Unfair Terms in Consumer Contracts

The Competition and Markets Authority (CMA) has published its findings from research into businesses’ behaviours regarding unfair terms in contracts with consumers. The research shows that 54% of the UK businesses surveyed do not fully understand the rules on unfair terms, which directly impacts how they treat their customers. In response, the CMA has launched a series of guides to inform businesses on what makes a term unfair.

The guidance assists businesses with understanding what makes terms and notices unfair, what risks they can face from using unfair wording and top tips on how to ensure terms and notices are fair and clear.

There are 3 levels of guidance – short (2 pages), expanded (28 pages) and full (144 pages), so that different users can access what is most appropriate to their needs. It includes an at-a-glance flowchart explaining how to apply the law on unfair contract terms.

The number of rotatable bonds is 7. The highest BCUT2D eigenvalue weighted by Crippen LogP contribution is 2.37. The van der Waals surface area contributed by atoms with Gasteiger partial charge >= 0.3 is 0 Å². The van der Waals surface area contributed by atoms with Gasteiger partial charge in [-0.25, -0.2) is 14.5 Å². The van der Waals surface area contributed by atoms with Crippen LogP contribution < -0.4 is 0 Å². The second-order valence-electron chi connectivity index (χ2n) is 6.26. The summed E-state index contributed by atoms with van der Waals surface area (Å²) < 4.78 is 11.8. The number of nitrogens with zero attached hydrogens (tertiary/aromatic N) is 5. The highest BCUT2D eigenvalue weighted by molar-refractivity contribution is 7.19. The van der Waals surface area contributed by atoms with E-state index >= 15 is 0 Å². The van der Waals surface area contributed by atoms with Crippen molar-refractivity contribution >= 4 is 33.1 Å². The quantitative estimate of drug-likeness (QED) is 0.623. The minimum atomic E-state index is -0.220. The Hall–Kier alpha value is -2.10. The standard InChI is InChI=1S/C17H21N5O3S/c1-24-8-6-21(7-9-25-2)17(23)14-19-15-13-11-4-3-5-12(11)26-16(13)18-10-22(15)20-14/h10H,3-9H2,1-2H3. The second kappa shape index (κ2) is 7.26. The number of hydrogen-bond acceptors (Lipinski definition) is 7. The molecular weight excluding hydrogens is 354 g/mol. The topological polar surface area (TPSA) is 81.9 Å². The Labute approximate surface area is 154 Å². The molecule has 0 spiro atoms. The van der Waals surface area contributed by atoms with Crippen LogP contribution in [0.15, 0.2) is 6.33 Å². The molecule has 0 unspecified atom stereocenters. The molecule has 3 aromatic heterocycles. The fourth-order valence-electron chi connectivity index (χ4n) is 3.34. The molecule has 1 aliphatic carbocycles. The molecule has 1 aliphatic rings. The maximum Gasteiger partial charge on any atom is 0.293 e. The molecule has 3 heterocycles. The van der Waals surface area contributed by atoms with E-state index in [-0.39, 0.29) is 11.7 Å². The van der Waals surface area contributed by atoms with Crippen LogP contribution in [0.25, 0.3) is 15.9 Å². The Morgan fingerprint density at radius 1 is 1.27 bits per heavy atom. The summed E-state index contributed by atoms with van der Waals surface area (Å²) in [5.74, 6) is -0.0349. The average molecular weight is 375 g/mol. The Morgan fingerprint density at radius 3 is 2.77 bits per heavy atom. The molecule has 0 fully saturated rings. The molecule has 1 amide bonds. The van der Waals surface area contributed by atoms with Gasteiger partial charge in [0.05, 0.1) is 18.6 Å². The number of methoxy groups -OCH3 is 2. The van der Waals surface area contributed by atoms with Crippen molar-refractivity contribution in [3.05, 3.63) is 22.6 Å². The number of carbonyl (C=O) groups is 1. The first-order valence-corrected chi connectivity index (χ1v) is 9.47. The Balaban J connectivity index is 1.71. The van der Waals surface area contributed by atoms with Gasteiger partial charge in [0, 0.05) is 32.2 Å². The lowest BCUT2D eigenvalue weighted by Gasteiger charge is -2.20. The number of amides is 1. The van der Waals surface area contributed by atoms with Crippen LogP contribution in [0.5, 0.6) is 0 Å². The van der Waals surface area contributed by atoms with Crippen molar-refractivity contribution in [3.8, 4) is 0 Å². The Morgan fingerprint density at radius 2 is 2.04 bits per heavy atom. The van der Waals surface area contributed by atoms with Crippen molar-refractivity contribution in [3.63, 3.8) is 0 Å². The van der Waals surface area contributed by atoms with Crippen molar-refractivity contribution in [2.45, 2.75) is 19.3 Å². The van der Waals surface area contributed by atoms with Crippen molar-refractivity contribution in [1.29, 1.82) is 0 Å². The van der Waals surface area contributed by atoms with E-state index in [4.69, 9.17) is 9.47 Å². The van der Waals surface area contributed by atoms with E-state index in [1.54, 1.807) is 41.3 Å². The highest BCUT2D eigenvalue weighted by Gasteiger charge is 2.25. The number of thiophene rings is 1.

The guidance identifies key things that businesses should do to ensure that they communicate clearly with consumers and avoid disputes arising from unfair terms. Alongside specific advice such as avoiding using legal jargon in contracts, the guide urges businesses to deal ‘openly and fairly’ with consumers and not to use terms you ‘would not like to sign up to yourself’.

I'm thinking about opening an online shop, what do I need to do to protect my business?

There is a significant investment in trading online so it’s prudent to make efficient sales to maximise the return on investment.